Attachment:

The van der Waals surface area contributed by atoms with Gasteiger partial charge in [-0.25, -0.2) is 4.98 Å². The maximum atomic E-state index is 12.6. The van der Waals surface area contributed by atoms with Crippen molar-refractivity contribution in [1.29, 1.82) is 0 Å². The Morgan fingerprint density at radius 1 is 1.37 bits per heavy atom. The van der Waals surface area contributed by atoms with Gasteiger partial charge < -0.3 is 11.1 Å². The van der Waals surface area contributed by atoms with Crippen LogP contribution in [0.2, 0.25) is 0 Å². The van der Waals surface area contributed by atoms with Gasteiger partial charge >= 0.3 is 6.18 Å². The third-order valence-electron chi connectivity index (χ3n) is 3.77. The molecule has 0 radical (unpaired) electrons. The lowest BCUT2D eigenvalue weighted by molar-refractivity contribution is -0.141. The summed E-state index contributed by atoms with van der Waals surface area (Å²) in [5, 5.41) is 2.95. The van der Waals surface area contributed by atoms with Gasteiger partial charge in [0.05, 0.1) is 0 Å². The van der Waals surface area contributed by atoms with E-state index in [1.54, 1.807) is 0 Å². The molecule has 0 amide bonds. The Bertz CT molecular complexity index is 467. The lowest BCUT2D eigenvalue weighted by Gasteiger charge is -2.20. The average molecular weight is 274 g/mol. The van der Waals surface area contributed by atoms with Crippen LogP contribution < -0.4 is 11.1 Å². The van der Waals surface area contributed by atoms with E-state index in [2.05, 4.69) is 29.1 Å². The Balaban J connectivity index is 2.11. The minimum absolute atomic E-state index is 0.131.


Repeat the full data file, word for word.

The van der Waals surface area contributed by atoms with Gasteiger partial charge in [-0.25, -0.2) is 4.98 Å². The maximum atomic E-state index is 12.6. The van der Waals surface area contributed by atoms with Crippen molar-refractivity contribution in [1.29, 1.82) is 0 Å². The Morgan fingerprint density at radius 1 is 1.37 bits per heavy atom. The van der Waals surface area contributed by atoms with Gasteiger partial charge < -0.3 is 11.1 Å². The van der Waals surface area contributed by atoms with Crippen LogP contribution in [0.2, 0.25) is 0 Å². The van der Waals surface area contributed by atoms with Gasteiger partial charge >= 0.3 is 6.18 Å². The third-order valence-electron chi connectivity index (χ3n) is 3.77. The molecule has 0 radical (unpaired) electrons. The lowest BCUT2D eigenvalue weighted by molar-refractivity contribution is -0.141. The summed E-state index contributed by atoms with van der Waals surface area (Å²) in [5, 5.41) is 2.95. The van der Waals surface area contributed by atoms with Gasteiger partial charge in [0.05, 0.1) is 0 Å². The van der Waals surface area contributed by atoms with E-state index in [1.54, 1.807) is 0 Å². The molecule has 0 amide bonds. The Bertz CT molecular complexity index is 467. The lowest BCUT2D eigenvalue weighted by Gasteiger charge is -2.20. The average molecular weight is 274 g/mol. The van der Waals surface area contributed by atoms with Crippen LogP contribution < -0.4 is 11.1 Å². The van der Waals surface area contributed by atoms with E-state index in [2.05, 4.69) is 29.1 Å². The Balaban J connectivity index is 2.11. The minimum absolute atomic E-state index is 0.131.